CBD products derived from industrial hemp will almost certainly not be included in a standard drug screen for THC because it contains insignificant amounts of the psychoactive ingredient most associated with getting “high.”
While CBD itself cannot cause a positive result on a drug test, certain products or methods used to extract CBD may contain some amount of THC – and this can cause a false positive.
The good news is that if your CBD is sourced from hemp, it may be possible to transfer it to a CBD isolate. CBD isolate contains a high concentration of CBD and no measurable levels of THC, so there is no way this product could lead to a positive result on a drug test.
If you’re unsure about whether or not your CBD will show up when tested, the best thing you can do is order some CBD drug testing kits and try them out yourself.
These are inexpensive and will allow you to see if your CBD will test positive so you can adjust accordingly.
What else can you do to make sure your CBD does not show up on a drug test?
While the majority of people who use CBD will never be tested for THC, there is always a possibility that you could be.
In this case, the thing you’ll want to look for is products made with 99+% pure CBD isolate combined with zero-THC hemp oil. This will ensure that no matter what type of drug test you take, your results will be accurate.
Best CBD Products
People are scrambling to find high-quality CBD products for themselves and their loved ones, but the sheer volume of options available – not to mention all the scams out there – can make things pretty difficult.
That’s why we’ve put together a list of the five best CBD products available so you don’t have to waste any more time or money trying to track down what works:
How to Choose the Right CBD Products for me?
There are several things you’ll want to consider when choosing the right CBD product for your needs.
First, decide if you’d rather give yourself a topical treatment or take an oral capsule. There are benefits and drawbacks to both types of treatments, so it’s best to do some research before making a decision.
Next, take a look at concentration. CBD products come in a variety of concentrations, but the amount you’ll need depends on your specific treatment goals. Make sure to use our search function to find reviews of specific products so you can see if they’re right for you. Finally, consider the price. We all have limited budgets, so be sure to check out reviews that let you know how much CBD products cost so you can buy the best one for your budget.
Does CBD Show on a Drug Test? Everything To Know
As CBD becomes more widespread and accepted, it’s raised many questions on if CBD will show up on a drug test. Given CBD’s association with cannabis, many make the mistake of connecting CBD with marijuana.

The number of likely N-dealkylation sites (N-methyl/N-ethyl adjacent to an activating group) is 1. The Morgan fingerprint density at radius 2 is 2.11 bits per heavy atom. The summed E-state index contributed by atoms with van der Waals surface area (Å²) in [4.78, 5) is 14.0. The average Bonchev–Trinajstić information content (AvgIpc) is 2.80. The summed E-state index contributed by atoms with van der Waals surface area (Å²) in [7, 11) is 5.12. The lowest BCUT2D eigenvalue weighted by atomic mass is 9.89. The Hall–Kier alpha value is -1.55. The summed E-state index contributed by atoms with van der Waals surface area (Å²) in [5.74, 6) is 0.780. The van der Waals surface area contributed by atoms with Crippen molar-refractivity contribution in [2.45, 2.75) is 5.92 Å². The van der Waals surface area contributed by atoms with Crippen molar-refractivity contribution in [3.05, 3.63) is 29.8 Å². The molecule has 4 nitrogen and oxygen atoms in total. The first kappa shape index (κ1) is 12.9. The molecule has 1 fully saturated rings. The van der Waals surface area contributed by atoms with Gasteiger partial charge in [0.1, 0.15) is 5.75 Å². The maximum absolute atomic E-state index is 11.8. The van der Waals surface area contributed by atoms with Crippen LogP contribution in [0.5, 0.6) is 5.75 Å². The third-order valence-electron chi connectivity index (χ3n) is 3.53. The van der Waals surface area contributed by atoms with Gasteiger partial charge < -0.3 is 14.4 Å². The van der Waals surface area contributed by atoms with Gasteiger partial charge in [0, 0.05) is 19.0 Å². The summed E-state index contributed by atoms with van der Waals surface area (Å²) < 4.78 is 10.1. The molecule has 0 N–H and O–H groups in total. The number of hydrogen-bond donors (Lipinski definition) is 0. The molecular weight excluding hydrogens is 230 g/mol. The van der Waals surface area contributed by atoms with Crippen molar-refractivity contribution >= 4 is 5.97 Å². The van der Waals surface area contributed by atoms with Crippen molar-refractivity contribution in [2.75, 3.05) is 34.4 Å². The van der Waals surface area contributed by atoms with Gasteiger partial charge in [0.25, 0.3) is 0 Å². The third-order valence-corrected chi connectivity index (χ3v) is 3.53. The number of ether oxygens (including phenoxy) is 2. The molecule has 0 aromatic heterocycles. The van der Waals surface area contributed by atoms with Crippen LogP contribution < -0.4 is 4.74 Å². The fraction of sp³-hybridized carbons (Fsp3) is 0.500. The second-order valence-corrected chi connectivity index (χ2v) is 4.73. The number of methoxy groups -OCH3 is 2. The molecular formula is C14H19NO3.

So does CBD show up on a drug test? What about if CBD oil shows up on a drug test? The answer is a bit complicated.
How CBD oil affects a drug testing screening mainly depends on the type of CBD product, but there’s a lot more to unpack. Let’s take a look at how CBD can affect a drug test and if you can fail.
Does CBD Show Up On A Drug Test?
Yes, CBD can show up on a drug test, but that’s only if the drug test screening tests for the cannabinoid CBD. However, that’s never heard of because it’s not something employers or law enforcement look for by default. Drug tests are designed to look for illicit substances, like THC, narcotics, steroids, etc.
Since CBD is federally legal and doesn’t impair or artificially improve athletic performance, there is no reason organizations need to test for CBD. It would be a waste of time and money.
Does CBD Oil Show Up On A Drug Test?
While CBD itself doesn’t trigger a drug screen, the CBD oil you use might do so. In this case, the issue isn’t CBD, but if THC is present or not. Some hemp CBD extracts, such as full-spectrum CBD oil, contain up to 0.3% THC that a drug test may show positive for THC.
However, don’t worry because you can easily avoid that awkward situation if you choose a broad-spectrum CBD oil.
How to Not Fail a Drug Test Using CBD Oil
Since CBD isn’t a concern, the issues about drug testing come from any THC your oil might contain. While hemp CBD extracts can legally carry up to 0.3% THC, there are plenty of THC-Free options.
THC content – if any – depends on the CBD oil you choose. There are three possible options:
- Full Spectrum
- Broad Spectrum
- CBD Isolate
All of these CBD products differ in fundamental ways.